About to be a recording artist, Philip changed his name. His performing name was Flip Sloan, a nod to the nickname his sister planted on him. At the RCA studios in Hollywood, Flip, with three members of the Wrecking Crew, Earl Palmer on drums, Plas Johnson on bass and Mike Deasy on guitar, recorded two of his compositions, All I Want Is Loving and Little Girl In The Cabin. Billboard magazine highlighted the record as a Best Pick, but the songs couldn’t pick up any traction. To make matters worse, Aladdin Records was sold to Imperial Records in 1962.

The label’s sale didn’t stop Sloan. After school, he hustled his songs to different record labels in Hollywood hitting pay dirt with Arwin Records, a label owned by Martin Melcher, husband and manager of Doris Day. An audition brought another contract for two sides to be recorded. Again, Sloan, reverting back to a more muture sounding Phil, chose two more originals — She’s My Girl and If You Believe In Me. Again, backed by the master studio musicians, the songs earned another Best Pick from Billboard. Again, sadly, the record went nowhere.

Back to visiting record labels, Sloan came across one Steve Venet, brother of Capitol’s Nick Venet who was in the process of signing the Beach Boys. Steve arranged an audition with Screen Gems, the music publishing side of Columbia Pictures and the West Coast office of Aldon Music. In New York, Aldon featured songwriters, Goffin and King, Mann and Weil, and Barry and Greenwich—the best the Brill Building had to offer.

Venet played Sloan’s audition reel for Lou Adler, who at this time was manager of Aldon West. Adler was unimpressed and turned down Sloan. On the other side of the paper-thin walls was Al Nevins, the “Al” of Aldon, who was visiting from New York. Nevins had Adler sign Sloan to a ten-dollar a week songwriter contract and Venet to an A&R position.

After a spat with Adler, Venet was fired and Sloan, at 16, was hired as the head of A&R of Aldon Music. With no additional pay, Phil’s after-school job duties included writing songs and listening to demos that were sent by artists from around the country.

A short time later, Adler hired Steve Barri to work part time for the same $10 a week. A few years older than Sloan, Barri was married with a child. When Adler introduced them, he said, “You two fight it out and write together.” (5)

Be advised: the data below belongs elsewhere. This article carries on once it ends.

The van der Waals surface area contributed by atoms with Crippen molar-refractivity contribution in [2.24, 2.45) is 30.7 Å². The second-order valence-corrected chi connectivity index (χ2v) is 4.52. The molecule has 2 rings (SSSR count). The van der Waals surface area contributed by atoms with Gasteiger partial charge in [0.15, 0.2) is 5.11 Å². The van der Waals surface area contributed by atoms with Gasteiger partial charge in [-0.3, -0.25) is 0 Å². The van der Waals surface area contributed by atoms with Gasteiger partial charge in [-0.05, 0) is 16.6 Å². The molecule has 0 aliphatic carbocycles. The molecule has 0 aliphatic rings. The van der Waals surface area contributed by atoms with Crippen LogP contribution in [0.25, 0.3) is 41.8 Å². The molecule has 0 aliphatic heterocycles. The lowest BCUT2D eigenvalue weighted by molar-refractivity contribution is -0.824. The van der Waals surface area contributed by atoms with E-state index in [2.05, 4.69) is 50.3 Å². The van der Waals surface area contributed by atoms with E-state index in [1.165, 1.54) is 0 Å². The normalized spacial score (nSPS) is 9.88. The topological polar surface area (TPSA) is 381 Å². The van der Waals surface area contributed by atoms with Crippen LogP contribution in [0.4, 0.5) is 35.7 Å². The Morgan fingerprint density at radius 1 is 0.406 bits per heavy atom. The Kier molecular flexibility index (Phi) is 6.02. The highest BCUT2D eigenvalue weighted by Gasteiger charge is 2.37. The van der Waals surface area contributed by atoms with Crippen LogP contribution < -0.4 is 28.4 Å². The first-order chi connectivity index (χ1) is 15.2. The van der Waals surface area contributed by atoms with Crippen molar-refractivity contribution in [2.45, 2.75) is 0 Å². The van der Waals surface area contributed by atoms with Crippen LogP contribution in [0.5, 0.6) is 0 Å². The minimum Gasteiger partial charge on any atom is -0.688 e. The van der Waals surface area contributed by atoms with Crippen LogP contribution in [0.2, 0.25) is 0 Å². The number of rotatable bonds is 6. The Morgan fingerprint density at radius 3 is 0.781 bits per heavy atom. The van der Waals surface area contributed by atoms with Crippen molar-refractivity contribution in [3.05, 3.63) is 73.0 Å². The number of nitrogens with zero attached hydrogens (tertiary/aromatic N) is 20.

No fights ensued as the pair wrote songs on spec and others by request. When Jan and Dean’s Surf City hit #1 in the summer of 1963, songs praising the sport became profitable. When Jan’s backing vocal group quit, Phil and Steve were hired to fill the void. It was Sloan’s falsettos that were heard on the record, Drag City.

Sloan and Barri formed their own group, the Fantastic Baggys, who scored a top hit in Hawaii, Indonesia, Australia and other countries that were bordered by an ocean, titled Tell ‘Em I’m Surfin’. An LP with the same title followed as all songs were penned by the duo. Many were used by another surf group, Bruce and Terry, who charted in July of 1964 with Summer Means Fun and One Piece Topless Bathing Suit.

P.F. Sloan courtesy of Michael Ochs Archives/Getty Images.

A competition was held among the songwriters around Los Angeles to produce a theme song for The TAMI Show (‘Teen Age Music International’), which was filmed over two days (October 28 and 29, 1964) at the Santa Monica Civic Center. The show featured live performances by The Rolling Stones, Chuck Berry, The Beach Boys, Jan & Dean, The Barbarians, Marvin Gaye, The Supremes, Lesley Gore, Gerry & The Pacemakers, Billy J. Kramer & The Dakotas, and James Brown. (6) Sloan and Barri’s song, Here They Come From All Over The World was selected and performed by Jan and Dean at the top of the program…well, almost.

While all artists performed live on the show, Jan and Dean lip-synched their songs. For some reason, Jan didn’t want Dean singing falsetto live. With Jan singing lead, the backgrounds included Dean, Sloan and Barri with Sloan providing the falsetto. Bottom line? It was the first hit song written by the duo, Sloan and Barri.

Lou Adler became restless at Screen Gems and, with the help of partners/investors, created Dunhill Productions. Adler hired Sloan and Barri as songwriters for Dunhill Records. The first assignment was to write and produce a song for Canadian sensation, Terry Black. The song, Unless You Care barely dented the US chart but was #1 in Canada. Sloan and Adler were making things happen at Dunhill. Then there was the night in late 1964 that changed Sloan’s life.

It was a prolific night for sure. Five songs were written simultaneously. Eve Of Destruction, The Sins Of A Family, This Mornin’, Ain’t No Way I’m Gonna Change My Mind, and What’s Exactly The Matter With Me? — songs written on a night that Sloan believed came from divine intervention. “Eve Of Destruction came about from hearing a voice, perhaps an angel’s.” Sloan recalled. “The voice instructed me to spread five pieces of paper on my bed. I obeyed the voice. The voice told me that the first song would be called Eve Of Destruction, so I wrote the title at the top of the page. For the next few hours, the voice came and went as I was writing the lyric, as if this spirit—or whatever it was—stood over me like a teacher: ‘No, no … not think of all the hate there is in Red Russia … but Red China!’” (7)